From 2021 to 2030, national healthcare spending will return to its steady upward growth as the unusual impacts of the coronavirus pandemic dissipate.
CMS has released its projections for national healthcare spending from 2021 to 2030, noting that healthcare as a share of the gross domestic product (GDP) will remain comparable to the share in 2020.
Healthcare spending is projected to account for 19.6 percent of the national GDP in 2030. This sector accounted for 19.7 percent of the GDP in 2020.
On average, the CMS Office of the Actuary projected that the national healthcare spending growth rate would reach 5.1 percent in the 2020s.
The national spending growth rate dropped from 9.7 percent in 2020 to 4.2 percent in 2021 after a year of high spending due to the coronavirus pandemic. The national health expenditure report indicated that the nine years following the initial coronavirus outbreak would not see a fast return to 2020 levels.
Federal funding partially fueled the spike in coronavirus-related spending in 2020. The national health expenditures report found that federal spending would drop from 51 percent of national healthcare spending in 2020 to 46 percent by 2024.
In the next decade, standard factors will drive national healthcare spending, such as economic and demographic drivers. Meanwhile, enrollment and the expiration of certain payment policies will place downward spending pressure on Medicare and bump Medicaid spending upward.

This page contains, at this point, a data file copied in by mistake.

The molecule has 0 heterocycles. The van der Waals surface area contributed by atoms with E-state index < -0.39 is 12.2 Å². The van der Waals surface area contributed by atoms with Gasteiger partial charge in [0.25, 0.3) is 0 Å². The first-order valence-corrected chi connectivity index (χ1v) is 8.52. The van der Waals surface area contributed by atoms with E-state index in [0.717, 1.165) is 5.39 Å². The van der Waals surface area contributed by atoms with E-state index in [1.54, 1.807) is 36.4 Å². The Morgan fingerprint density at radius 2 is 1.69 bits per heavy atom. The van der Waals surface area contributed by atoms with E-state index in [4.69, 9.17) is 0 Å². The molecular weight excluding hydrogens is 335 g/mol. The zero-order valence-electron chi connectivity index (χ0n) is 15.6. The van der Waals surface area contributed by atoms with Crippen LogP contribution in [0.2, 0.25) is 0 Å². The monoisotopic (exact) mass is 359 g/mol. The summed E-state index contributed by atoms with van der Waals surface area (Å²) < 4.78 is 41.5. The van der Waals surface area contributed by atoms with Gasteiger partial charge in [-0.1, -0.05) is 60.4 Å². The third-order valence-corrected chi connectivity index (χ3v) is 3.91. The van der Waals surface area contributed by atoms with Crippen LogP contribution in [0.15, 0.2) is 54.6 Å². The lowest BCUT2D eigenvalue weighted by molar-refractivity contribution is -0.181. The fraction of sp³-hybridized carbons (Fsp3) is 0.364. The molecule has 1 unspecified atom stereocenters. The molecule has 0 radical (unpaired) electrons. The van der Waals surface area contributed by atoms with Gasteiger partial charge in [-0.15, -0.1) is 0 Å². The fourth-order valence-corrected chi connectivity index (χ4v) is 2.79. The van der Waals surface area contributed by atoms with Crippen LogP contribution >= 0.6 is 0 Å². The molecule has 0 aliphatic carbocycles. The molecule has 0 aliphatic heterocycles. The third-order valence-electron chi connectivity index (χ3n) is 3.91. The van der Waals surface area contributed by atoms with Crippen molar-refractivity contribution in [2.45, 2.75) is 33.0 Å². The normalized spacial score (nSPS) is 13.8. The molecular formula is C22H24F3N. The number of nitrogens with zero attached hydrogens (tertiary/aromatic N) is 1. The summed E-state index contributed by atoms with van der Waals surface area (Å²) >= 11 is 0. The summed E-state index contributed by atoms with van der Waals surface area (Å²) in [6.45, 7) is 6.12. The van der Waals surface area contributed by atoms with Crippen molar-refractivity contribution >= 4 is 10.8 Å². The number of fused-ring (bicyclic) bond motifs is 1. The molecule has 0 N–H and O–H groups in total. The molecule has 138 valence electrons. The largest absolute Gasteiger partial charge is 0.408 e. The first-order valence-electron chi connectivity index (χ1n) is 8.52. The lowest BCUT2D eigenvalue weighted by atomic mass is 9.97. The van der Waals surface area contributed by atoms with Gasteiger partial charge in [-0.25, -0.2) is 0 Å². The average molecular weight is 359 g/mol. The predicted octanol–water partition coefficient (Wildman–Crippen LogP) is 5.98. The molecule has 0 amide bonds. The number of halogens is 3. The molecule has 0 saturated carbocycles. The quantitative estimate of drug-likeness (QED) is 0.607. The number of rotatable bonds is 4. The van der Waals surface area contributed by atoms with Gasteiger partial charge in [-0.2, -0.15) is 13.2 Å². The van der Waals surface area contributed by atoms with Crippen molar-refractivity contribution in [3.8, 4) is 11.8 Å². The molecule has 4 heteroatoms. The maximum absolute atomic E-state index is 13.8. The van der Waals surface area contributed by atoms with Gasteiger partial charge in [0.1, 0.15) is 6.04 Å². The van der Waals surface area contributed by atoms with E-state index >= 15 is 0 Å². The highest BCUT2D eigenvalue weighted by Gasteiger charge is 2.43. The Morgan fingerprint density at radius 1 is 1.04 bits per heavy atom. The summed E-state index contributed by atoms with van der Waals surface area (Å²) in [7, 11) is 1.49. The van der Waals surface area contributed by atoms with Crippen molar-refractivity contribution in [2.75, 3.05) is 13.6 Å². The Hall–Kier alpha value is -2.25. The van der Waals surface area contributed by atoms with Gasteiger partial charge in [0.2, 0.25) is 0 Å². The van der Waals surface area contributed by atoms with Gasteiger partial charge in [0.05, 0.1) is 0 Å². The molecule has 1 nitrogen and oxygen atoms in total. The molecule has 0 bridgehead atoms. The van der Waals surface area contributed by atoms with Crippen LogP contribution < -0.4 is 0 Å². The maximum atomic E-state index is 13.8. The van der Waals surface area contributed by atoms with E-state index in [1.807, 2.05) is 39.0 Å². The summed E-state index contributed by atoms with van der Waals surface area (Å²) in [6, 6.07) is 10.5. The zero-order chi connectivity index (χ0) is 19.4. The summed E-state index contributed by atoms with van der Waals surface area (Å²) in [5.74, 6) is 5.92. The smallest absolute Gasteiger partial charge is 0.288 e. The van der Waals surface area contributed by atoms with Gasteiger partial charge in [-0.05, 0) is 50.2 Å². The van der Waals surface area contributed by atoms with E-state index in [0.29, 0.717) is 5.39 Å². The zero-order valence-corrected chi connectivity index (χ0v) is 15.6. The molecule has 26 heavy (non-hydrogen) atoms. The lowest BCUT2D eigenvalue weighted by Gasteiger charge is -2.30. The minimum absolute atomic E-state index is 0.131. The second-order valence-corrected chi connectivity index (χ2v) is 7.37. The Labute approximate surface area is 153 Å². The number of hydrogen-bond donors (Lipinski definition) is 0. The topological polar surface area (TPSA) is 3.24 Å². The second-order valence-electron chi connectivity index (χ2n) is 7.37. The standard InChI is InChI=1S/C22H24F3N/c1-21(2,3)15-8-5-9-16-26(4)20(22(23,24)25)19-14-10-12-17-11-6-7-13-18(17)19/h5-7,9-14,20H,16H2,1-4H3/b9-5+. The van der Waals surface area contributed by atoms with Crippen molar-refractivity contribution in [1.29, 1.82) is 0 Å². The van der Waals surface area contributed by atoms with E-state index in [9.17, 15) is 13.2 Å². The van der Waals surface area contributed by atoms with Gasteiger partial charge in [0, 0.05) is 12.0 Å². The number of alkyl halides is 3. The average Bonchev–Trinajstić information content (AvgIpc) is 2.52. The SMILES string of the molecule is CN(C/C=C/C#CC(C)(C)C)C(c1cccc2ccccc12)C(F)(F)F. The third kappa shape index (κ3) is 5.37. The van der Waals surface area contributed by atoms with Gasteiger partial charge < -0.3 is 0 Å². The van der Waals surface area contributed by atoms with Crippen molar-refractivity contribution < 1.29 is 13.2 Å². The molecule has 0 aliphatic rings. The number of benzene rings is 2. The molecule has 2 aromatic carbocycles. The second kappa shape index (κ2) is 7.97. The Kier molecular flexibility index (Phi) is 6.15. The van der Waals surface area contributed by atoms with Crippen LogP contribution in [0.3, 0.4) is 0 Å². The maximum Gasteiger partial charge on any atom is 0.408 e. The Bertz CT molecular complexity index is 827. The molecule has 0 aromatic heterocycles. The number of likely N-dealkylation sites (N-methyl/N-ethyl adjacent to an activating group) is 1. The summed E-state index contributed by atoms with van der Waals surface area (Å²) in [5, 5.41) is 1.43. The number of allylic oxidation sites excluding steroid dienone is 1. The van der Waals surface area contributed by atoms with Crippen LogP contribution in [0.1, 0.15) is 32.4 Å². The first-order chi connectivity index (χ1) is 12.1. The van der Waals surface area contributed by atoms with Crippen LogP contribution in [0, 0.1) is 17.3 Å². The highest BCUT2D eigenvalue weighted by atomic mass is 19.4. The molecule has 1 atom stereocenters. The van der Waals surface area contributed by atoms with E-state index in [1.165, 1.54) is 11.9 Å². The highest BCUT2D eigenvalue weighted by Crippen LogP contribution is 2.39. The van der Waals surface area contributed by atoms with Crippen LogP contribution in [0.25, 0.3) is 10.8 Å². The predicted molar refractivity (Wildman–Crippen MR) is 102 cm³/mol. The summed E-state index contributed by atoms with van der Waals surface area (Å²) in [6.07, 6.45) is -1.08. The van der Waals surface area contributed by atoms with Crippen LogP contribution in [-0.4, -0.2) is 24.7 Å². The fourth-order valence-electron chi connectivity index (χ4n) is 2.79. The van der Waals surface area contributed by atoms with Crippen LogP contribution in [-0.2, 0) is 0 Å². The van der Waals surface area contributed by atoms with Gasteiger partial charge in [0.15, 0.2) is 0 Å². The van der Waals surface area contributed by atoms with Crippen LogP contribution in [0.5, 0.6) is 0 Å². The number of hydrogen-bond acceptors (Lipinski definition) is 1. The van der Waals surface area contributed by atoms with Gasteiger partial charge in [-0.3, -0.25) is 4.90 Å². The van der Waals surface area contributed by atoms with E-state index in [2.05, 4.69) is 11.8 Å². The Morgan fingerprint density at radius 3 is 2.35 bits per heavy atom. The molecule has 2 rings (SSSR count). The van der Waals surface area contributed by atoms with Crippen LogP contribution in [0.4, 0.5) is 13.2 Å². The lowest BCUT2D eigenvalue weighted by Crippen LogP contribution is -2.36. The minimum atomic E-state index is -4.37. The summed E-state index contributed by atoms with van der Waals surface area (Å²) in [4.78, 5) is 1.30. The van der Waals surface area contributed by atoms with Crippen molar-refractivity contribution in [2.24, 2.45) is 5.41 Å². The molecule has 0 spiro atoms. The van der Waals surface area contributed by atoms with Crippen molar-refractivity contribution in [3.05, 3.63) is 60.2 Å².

Medicare will experience the biggest healthcare spending growth between 2021 and 2030. The program’s projected spending growth will average around 7.2 percent during the nine-year period. In 2023, Medicare spending could surpass $1 trillion. However, spending is expected to decline despite this large boost as the Baby Boomer generation phases out.
Private payer and out-of-pocket healthcare spending are expected to have the second-highest average spending growth rate among payers from 2021 to 2030. As healthcare utilization patterns normalize and income growth declines, private payer spending growth should average 5.7 percent.
Out-of-pocket healthcare spending will contribute less than a tenth of all healthcare spending by 2030 (9.0 percent), a record low share of healthcare spending.
Hospitals, provider and clinical services, and prescription drugs are the services and products that will contribute the most to healthcare spending.
Spending on hospital services is expected to grow by an average of 5.7 percent, physician and clinical searches spending may yield a 5.6 percent average growth rate, and retail prescription drug spending may grow 5.0 percent on average.
As with many other healthcare spending categories, the early 2020s may see sharp shifts in spending patterns, but these are expected to stabilize toward the end of the decade.
For example, after the retail prescription drug spending growth rate dropped in 2020 to 3.0 percent, this sector is thought to have experienced a growth spurt in 2021, reaching a 4.7 percent growth rate. But in 2022, the overall retail prescription drug spending growth should decelerate to 4.3 percent. The average growth rate from 2025 to 2030 is projected to be 5.2 percent.
Separate research has found that national healthcare spending rose by 3.4 percent in 2021, with a year-over-year growth rate of two percent. This was largely the result of a dive in federal spending from $287 billion in 2020 to $170 billion the following year.
Additionally, researchers have noted that the 2020 healthcare expenditures trend fits within a larger, decades-long upward trajectory in national healthcare spending. Private payer member spending totaled $74.1 billion in 1970, $1.4 trillion in 2000, and reached $4.1 trillion in 2020.
However, removing federal funding and public health spending from the equation, growth in 2020 healthcare spending was 1.9 percent.
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